In a book called Happy Issue: My Handicap and the Church, St. Alban's parishioner G. Janet Tulloch (d. 2000) described her struggles with cerebral palsy and her participation in St. Alban's York Club for young adults.  Janet became a resident of the home in 1967 and published A Home is Not a Home (Seabury Press, 1975, foreword by Senator Charles H. Percy) which described Janet's personal experiences with the residents and staff.  A Home is not a Home sensitized many to the challenges and indignities of institutional life and members of this parish have answered those challenges and indignities with a ministry of presence and love for more than 100 years.  

As I wrote in an earlier Cup about The Washington Home, the population there has been dwindling for the year or so since the announcement that the home that is not a home would close its doors.  Just last week the two lone remaining residents were moved out. Yesterday we held a service to remember and say farewell to our ministry to The Washington Home for the Incurables, that place where so many St. Alban's parishioners became angels first class.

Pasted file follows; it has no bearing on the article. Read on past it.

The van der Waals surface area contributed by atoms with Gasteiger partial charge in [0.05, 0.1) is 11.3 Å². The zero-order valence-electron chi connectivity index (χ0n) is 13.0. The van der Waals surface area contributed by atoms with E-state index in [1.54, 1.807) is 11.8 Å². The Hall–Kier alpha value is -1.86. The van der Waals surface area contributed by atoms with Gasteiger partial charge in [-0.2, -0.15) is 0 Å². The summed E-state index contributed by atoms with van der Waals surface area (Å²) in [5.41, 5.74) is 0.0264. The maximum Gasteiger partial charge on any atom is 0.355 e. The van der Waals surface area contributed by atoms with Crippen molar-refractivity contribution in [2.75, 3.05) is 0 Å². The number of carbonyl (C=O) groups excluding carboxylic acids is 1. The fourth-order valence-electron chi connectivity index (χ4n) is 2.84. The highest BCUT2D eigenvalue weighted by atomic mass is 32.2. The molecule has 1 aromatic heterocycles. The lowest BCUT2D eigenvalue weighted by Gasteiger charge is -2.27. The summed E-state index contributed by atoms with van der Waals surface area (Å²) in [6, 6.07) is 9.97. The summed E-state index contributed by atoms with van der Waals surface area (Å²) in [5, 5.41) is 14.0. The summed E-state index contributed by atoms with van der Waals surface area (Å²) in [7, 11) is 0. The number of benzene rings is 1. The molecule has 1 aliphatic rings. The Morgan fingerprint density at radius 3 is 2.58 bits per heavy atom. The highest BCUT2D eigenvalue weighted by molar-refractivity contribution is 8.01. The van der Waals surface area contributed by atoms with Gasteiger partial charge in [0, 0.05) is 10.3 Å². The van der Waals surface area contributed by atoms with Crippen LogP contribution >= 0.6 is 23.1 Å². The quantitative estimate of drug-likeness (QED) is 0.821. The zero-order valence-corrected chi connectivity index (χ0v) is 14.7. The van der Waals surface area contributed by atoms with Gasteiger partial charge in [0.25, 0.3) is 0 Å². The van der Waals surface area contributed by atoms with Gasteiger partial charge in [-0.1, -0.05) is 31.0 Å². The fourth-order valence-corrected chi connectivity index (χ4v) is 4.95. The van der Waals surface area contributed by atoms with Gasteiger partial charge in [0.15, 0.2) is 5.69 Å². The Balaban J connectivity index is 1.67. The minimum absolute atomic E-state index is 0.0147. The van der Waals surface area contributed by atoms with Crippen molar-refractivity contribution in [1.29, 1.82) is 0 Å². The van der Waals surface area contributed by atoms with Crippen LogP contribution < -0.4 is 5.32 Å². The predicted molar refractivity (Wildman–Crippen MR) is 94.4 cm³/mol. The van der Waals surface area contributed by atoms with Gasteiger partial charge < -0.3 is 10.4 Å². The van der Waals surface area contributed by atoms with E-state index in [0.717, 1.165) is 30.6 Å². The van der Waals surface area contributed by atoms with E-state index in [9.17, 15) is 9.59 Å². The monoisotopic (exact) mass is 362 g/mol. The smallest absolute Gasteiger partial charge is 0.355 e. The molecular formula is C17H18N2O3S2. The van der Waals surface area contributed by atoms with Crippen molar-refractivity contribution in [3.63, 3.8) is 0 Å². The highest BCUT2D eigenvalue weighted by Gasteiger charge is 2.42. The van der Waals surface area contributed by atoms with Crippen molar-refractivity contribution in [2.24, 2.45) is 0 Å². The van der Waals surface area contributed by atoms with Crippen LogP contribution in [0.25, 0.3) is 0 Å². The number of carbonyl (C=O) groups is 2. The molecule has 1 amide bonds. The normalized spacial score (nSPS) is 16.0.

About twenty-five of us were gathered yesterday.  Instead of a homily we told stories. We laughed, we sang, we cried, and we prayed that while the chapel we would leave yesterday would no longer be a chapel, and that while its closing means a sense of loss, we are comforted by the knowledge that God is not tied to any place or building, nor is our work as the church. 

Thanks be to God for the ministry both given and received in The Washington Home. Thanks be to God for every resident, every lay reader, every homily, every hymn.  Pray with us as we seek a new home and new lay leadership such that a new generation of angels can earn their wings.

Happy Monday,





Tricia December 13, 2016 8:46pm

Just beautiful, Jim!